Inside Dental Technology

December 2015, Volume 6, Issue 12

Published by AEGIS Communications

Are You Purchasing Illegal Abutments

As of November 2015, 14 dental milling centers and CAD/CAM titanium abutment blank suppliers (including some milling machine companies) are being investigated by the FDA for illegal abutment milling and distribution.

CAD/CAM customized abutments are classified as Medical Devices Level 2 by the FDA. In order to mill CAD/CAM customized abutments, the facility must have 510(k) clearance from the FDA or it is ILLEGAL (with the exception of authorized milling centers using all systems and materials from Sirona). Most of these illegal activities are done intentionally for personal gain with no regard for the law.

Some blank suppliers insist their products are FDA pending but, pre-marketing the CAD/CAM customized abutments before obtaining full 510(k) clearance is also ILLEGAL. Pending does not mean they are approved.

A common fallacy is that any lab can mill the CAD/CAM customized abutments as long as the titanium abutment blanks are FDA approved. Several companies insist they are distributing FDA approved blanks. At present time, there are no blanks by itself that are 510(k) cleared to mill as CAD/CAM customized abutments. Since the abutment becomes a medical device level 2 when using CAD/CAM technology to manufacture, the facility must acquire 510(k) clearance from the FDA. The FDA only permits dental technicians to hand mill customized abutments.

The reason the FDA have these regulations in the dental industry is to ensure the safety, efficacy and security of medical devices that are produced and marketed in the US. By having 510(k) clearance, the general public will trust our products when purchased. To produce medical devices level 1, 2 or 3, one must follow these rules and guidelines because it is the LAW. One should never support or enable these illegal activities.

By having 510(k) clearance in place, the manufacturer will minimize faulty production. Also, if anything goes wrong with these devices, manufacturers can locate where they came from and resolve the issues in a systematic manner. This essential process is an additional cost factor for having 510(k) clearance. The FDA has requested any illegal activities be reported directly to them. Please report illegal abutment production to:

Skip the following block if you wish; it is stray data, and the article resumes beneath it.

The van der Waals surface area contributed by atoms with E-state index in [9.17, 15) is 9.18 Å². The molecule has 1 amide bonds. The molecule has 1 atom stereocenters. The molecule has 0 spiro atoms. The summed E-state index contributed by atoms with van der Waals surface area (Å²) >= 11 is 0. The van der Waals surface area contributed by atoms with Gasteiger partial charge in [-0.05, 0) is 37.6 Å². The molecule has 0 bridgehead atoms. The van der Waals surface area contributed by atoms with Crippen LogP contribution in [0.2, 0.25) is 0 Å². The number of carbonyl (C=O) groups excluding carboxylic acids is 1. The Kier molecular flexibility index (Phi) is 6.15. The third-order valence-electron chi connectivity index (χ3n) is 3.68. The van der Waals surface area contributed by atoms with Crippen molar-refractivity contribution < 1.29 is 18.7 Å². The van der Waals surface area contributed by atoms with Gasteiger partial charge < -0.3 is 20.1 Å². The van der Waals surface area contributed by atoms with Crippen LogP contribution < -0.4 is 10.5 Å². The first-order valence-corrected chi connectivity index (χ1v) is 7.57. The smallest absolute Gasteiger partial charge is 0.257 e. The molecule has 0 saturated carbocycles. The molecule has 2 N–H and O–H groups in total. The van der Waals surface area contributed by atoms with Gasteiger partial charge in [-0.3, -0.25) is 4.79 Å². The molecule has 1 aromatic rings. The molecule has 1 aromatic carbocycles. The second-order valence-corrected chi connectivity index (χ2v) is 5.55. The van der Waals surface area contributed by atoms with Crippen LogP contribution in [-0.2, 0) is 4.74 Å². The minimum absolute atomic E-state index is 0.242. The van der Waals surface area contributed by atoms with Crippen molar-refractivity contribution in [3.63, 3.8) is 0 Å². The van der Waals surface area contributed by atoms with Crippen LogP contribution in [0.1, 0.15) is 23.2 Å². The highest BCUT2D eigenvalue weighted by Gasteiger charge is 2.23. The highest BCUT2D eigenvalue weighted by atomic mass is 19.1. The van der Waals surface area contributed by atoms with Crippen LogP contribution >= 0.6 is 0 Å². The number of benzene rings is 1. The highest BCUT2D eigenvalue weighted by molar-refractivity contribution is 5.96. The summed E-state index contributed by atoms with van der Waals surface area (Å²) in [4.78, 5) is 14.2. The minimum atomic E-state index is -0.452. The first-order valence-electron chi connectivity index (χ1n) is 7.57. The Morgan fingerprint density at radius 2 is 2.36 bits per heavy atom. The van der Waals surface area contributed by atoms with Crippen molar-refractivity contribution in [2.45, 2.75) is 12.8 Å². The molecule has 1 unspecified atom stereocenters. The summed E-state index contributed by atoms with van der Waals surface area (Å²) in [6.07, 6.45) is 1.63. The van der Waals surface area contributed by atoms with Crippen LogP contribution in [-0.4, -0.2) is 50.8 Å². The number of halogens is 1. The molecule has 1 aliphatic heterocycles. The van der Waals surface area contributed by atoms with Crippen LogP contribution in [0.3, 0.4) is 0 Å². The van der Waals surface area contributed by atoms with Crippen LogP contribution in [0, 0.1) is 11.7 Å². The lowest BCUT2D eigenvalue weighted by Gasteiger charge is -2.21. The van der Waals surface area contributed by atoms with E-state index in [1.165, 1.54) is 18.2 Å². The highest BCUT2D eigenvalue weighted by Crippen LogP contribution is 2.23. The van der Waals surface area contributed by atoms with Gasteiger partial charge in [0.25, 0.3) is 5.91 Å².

Surveillance and Enforcement Branch II
Building 66,
10903 New Hampshire Avenue
Silver Spring, Maryland 20993

or submit to The reported facilities will be submitted to the proper authorities at the FDA.



FDA Alert – Labs not permitted to use CAD/CAM for in-lab milling of most abutments
When FDA began studying the use of CAD/CAM in dental laboratory technology, the FDA’s initial focus was on angulation and the implant/abutment interface. FDA ultimately made clear statements that anyone making the implant/abutment interface is a “manufacturer” as such must obtain 510(k) clearance to do so. That still did not answer the questions about the “tooth end” of the abutment, the abutment collar/post. Sometime later FDA ultimately stated a dental laboratory may mill the collar/post as long as the dental laboratory follows the manufacturer’s FDA cleared instructions.

Now, nearly two years later, there is still only one manufacturer that has obtained FDA clearance for their in-lab CAD/CAM milling instructions for their abutment collar/post. FDA’s recent communications have alerted us to what this means for dental laboratories:
• With the exception of the abutments of the one manufacturer who has FDA cleared instructions*, dental laboratories may not CAD/CAM mill the abutment collar/post including the Ti-Base type “abutments blanks”.
• Abutment blanks may only be hand-milled.

Currently FDA enforcement efforts seem to primarily consist of sending compliance letters to manufacturers as their website marketing is brought to FDA’s attention.

*Sirona CAD/CAM System (K111421)

For More Information

Creodent Milling Center
P 888-803-4242
New York, NY